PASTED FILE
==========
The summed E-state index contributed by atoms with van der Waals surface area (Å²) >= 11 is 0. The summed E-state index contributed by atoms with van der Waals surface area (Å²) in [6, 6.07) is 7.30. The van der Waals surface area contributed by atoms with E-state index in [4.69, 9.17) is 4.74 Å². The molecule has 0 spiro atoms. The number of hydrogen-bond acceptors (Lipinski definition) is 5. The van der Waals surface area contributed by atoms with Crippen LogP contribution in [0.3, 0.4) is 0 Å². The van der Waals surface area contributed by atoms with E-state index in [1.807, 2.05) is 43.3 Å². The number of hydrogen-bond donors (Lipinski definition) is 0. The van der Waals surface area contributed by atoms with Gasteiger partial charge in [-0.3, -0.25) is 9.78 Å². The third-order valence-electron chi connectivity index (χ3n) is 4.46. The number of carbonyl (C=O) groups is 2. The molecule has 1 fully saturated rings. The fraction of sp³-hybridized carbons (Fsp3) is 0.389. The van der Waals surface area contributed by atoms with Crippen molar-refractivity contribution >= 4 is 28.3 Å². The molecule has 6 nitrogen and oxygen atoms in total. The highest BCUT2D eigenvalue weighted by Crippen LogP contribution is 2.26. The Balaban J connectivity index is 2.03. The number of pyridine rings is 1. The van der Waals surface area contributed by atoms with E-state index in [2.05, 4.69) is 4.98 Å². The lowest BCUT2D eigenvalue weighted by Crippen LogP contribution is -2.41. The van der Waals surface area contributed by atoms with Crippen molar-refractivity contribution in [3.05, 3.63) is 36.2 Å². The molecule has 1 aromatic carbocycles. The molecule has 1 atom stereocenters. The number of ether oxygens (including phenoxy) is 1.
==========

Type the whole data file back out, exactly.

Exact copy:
The summed E-state index contributed by atoms with van der Waals surface area (Å²) >= 11 is 0. The summed E-state index contributed by atoms with van der Waals surface area (Å²) in [6, 6.07) is 7.30. The van der Waals surface area contributed by atoms with E-state index in [4.69, 9.17) is 4.74 Å². The molecule has 0 spiro atoms. The number of hydrogen-bond acceptors (Lipinski definition) is 5. The van der Waals surface area contributed by atoms with Crippen LogP contribution in [0.3, 0.4) is 0 Å². The van der Waals surface area contributed by atoms with E-state index in [1.807, 2.05) is 43.3 Å². The number of hydrogen-bond donors (Lipinski definition) is 0. The van der Waals surface area contributed by atoms with Gasteiger partial charge in [-0.3, -0.25) is 9.78 Å². The third-order valence-electron chi connectivity index (χ3n) is 4.46. The number of carbonyl (C=O) groups is 2. The molecule has 1 fully saturated rings. The fraction of sp³-hybridized carbons (Fsp3) is 0.389. The van der Waals surface area contributed by atoms with Crippen molar-refractivity contribution >= 4 is 28.3 Å². The molecule has 6 nitrogen and oxygen atoms in total. The highest BCUT2D eigenvalue weighted by Crippen LogP contribution is 2.26. The Balaban J connectivity index is 2.03. The number of pyridine rings is 1. The van der Waals surface area contributed by atoms with E-state index in [2.05, 4.69) is 4.98 Å². The lowest BCUT2D eigenvalue weighted by Crippen LogP contribution is -2.41. The van der Waals surface area contributed by atoms with Crippen molar-refractivity contribution in [3.05, 3.63) is 36.2 Å². The molecule has 1 aromatic carbocycles. The molecule has 1 atom stereocenters. The number of ether oxygens (including phenoxy) is 1.